The measure of a just society is how it cares for its most vulnerable citizens.
Given the experience of scores of families of children with severe disabilities, Ontario is falling short. Very short.
We learned last week of the heart-wrenching story of Dr. Nicole Desmarais, a Greater Sudbury mother who likely will have to make her son a ward of the state in order for the boy to receive the intensive psychological therapy he needs.
She adopted him five years ago from a Serbian orphanage, a facility which, from her description of the "sensitive" way it cared for him, sounds positively medieval — he was kept tied to a mattress in a locked room, denied that to which we're all entitled: kind words, human contact, safety, love.
Humans are animals like any other. If you beat a dog daily, it learns either to fear people and cower in their presence, or to hate them and attack first.
For Desmarais' son, who spent those psychologically formative years between infancy and age four caged like an animal, the world became a place of pain, fear and mistrust, a dark place, a place no one would want to be.
And that experience broke him.
He can't form the normal emotional bonds that allow human beings to connect with one another. He can't process his feelings or move through the world in a normal way. For him, existence is torturous stew of potential threats from which he must defend himself.
And what is the result of all this trauma? Attacks on other children, the killing of a pet, the strangling of a two-year-old, theft of weapons, molestation.
In the words of a doctor at Toronto Sick Kids who examined him, the boy is a "wildcat."
But he's not some kind of monster. He's a sad, damaged little boy who needs help.
In his dark world, there has been one light: Desmarais. Actually, two. The family who adopted him — and who loves him. He was the fourth child she and her former husband brought into their family through international adoption, bringing them here for a better life in Canada.
She alone has fought for him, taken his side and attempted to provide the safety, kindness and love his life has lacked. This is his ticket out of the darkness.
But in a country that prides itself for making universal access to health care a basic human right, she's been fighting the government as much as the boy's illnesses — and in launching a $10-million lawsuit against the province, she's fighting for other people's children as well. Social service agencies passed the buck when she's tried to get help, forcing her to him assessed and re-assessed and assessed yet again — 23 times, in fact.
It's almost as if they just wanted her to go away.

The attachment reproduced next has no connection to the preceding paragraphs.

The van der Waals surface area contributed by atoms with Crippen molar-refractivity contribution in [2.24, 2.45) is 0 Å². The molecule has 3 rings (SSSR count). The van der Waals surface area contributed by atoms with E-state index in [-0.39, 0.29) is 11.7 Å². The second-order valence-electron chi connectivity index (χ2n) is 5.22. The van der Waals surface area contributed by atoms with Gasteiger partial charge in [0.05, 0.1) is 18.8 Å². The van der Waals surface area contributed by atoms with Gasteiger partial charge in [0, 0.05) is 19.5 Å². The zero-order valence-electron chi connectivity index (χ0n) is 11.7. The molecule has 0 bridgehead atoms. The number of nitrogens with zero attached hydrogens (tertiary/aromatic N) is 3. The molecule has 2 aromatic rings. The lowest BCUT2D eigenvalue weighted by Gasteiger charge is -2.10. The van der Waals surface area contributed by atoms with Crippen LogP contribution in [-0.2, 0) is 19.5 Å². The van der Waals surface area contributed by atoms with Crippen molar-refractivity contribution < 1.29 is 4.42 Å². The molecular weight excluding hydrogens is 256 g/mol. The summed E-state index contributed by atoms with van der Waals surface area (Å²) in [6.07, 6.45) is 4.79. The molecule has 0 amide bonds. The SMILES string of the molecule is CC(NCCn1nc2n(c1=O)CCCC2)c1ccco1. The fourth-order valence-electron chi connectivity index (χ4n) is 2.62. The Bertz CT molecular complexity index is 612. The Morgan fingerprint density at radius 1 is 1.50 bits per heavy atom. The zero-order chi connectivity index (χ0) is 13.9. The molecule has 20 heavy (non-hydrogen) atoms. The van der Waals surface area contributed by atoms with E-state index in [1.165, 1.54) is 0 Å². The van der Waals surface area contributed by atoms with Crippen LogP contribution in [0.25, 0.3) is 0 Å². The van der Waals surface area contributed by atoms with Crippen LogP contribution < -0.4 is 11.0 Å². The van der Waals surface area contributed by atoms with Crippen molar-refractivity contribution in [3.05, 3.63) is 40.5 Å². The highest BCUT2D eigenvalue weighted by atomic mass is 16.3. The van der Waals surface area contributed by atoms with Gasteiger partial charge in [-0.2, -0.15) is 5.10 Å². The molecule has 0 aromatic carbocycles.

The boy may be broken, but he's not irreparable. Intensive residential treatment costing upwards of $1,000 a day for several years can draw him out of the dark world he inhabits. If he doesn't get this help now, it's very likely the criminal justice system will be meeting him in the not-too-distant future.
If this were simply a dollars-and-cents issue (which it isn't), it would be more expensive, at more than $100,000 a year, to keep him locked up over the long term than pay to treat him now.
So, what is Ontario's solution?
The province is more than happy to pay for his treatment — as long as Desmarais gives up custody and hands him over to the state.
This is the best we can do in our "just" society? Tear the boy away from the only family he's ever known?
But here's the rub. If this were an isolated case, it might be dismissed as an aberration. The thing is, it isn't.
In 2005, Ontario Ombudsman André Marin's first-ever report found dozens and dozens of Ontario families forced to make the same awful choice: abandon a loved one or get help.
He wasn't the first ombudsman to address the issue either. Clare Lewis did it in 2001.
Judy Finlay, Ontario's Child Advocate from 1991 to 2007, did the same thing in 2000.
Nearly 15 years have passed since and nothing has changed.
How can we as a society be forcing parents into such a cruel dilemma? It's heartless. It goes against everything for which our universal health-care system stands.
And, as Marin pointed out nine years ago, it's unnecessary. No drastic measures are needed. New money is not even required.
For children with special needs already in the care of Children's Aid Societies, the money simply needs to be moved from one budget to another. For those requiring residential treatment (like Desmarais' son) the province simply needs to take responsibility, because it will spend the money — but only if a parent declares their child abandoned.
We ask you, is this the treatment our friends and neighbours deserve?
The answer seems pretty simple to us.